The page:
|Publication number||US4885532 A|
|Application number||US 07/235,413|
|Publication date||Dec 5, 1989|
|Filing date||Aug 24, 1988|
|Priority date||Aug 24, 1987|
|Publication number||07235413, 235413, US 4885532 A, US 4885532A, US-A-4885532, US4885532 A, US4885532A|
|Inventors||Laurence D. Macey|
|Original Assignee||Macey Mining Services Pty. Ltd.|
|Export Citation||BiBTeX, EndNote, RefMan|
|Patent Citations (7), Referenced by (8), Classifications (18), Legal Events (5)|
|External Links: USPTO, USPTO Assignment, Espacenet|
This invention relates to electrical apparatus and more particularly to apparatus adapted to test electrical equipment to ascertain whether or not that equipment is functioning effectively.
In its preferred form this invention is concerned with electrical testing equipment useful for the testing of electrical cables carrying three phase voltage of from, say, 600-1500 volts, used in underground mining applications.
The testing of electrical circuits in underground mining conditions is attended by danger in that such testing is usually carried out in situations where inflammable and/or explosive gases are present and a spark from testing operations can cause an explosion which can be dangerous to life. For this reason use of conventional multimeter testing equipment in underground mining operations is undesirable and has been banned in some jurisdictions.
It is thus an object of this invention to provide improved electrical testing equipment.
This invention in one broad form provides electrical testing apparatus for testing a multiphase alternating current supply outlet, said apparatus comprising a voltage dropping impedance network for each phase, and a corresponding phase energization indicator connected to each said voltage dropping impedance network, said networks and indicators being located within a housing with said indicators being visible from the exterior of said housing, and said housing having a socket connection for each phase compatible with said supply outlet and connected to the corresponding voltage dropping network.
It is preferred that the display indicia be neon lamps.
The circuit of this invention preferably additionally includes means to alter the aforesaid safe handling level voltage from AC to DC and to apply that DC current to a voltmeter. In this way an indication of the voltage available in each phase can be displayed on a meter. In this regard any conventional read out device will suffice, for example a standard voltmeter, a digital display or electronic metering.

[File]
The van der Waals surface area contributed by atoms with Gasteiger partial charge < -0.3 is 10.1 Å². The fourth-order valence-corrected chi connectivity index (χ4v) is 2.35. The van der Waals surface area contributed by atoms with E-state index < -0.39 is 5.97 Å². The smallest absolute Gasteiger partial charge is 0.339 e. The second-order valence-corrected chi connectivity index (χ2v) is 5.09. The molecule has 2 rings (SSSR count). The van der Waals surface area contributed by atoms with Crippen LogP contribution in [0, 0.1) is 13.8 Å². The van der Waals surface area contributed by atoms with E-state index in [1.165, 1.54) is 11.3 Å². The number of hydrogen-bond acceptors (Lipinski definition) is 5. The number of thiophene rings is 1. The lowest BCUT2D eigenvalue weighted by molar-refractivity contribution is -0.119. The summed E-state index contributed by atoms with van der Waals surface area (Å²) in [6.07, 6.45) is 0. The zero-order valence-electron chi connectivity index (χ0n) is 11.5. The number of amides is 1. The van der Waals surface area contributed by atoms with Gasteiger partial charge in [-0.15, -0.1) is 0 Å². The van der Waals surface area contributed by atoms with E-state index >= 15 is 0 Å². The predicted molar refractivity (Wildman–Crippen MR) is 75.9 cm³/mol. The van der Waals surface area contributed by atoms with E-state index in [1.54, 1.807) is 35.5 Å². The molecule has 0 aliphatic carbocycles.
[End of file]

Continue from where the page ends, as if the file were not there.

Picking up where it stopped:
It is further preferred that the electrical testing apparatus of this invention include circuitry adapted to receive said safe handling level voltage and to feed the same to one or other of two display indicia, again preferably neon lamps, the one lamp being adapted to light to indicate RYB three phase rotation direction, the other to indicate RBY three phase rotation direction.
It will be appreciated that electrical testing apparatus of this invention has great application in any situation where a three phase electrical supply is utilised. Such apparatus can be installed permanently in a cabinet, in a switchboard, in a transformer, in a powerhouse and in many other applications. It is of great benefit in underground mining operations where testing of three phase supply by conventional multimeters is either unlawful or, if legally permitted, dangerous. In these circumstances supply to machinery is afforded from the supply source via an extended cabling which terminates in a socket in the general area of location of the machinery to be activated. A short length of joining cable, which nevertheless weighs from 1 to 4 tons, is used to connect the supply from the socket to the machine. When a machine fails to operate, it is essential to test power supply and the first action is to remove such a joining cable to the pit top for testing. This operation may occupy up to 4 hours, whereas a device incorporating the testing apparatus of this invention may be used to test power supply underground in a matter of, at most, a few minutes.
Thus, such a device may be first used to test power supply from source at the aforesaid socket. If such test is positive, the joining cable may then be linked to the source cable and a further test effected at the outlet of the joining cable. If this test is positive, the fault clearly lies with the machinery as failure to activate is in evidence, and with the joining cable if this test is negative after a positive test result from the source cable.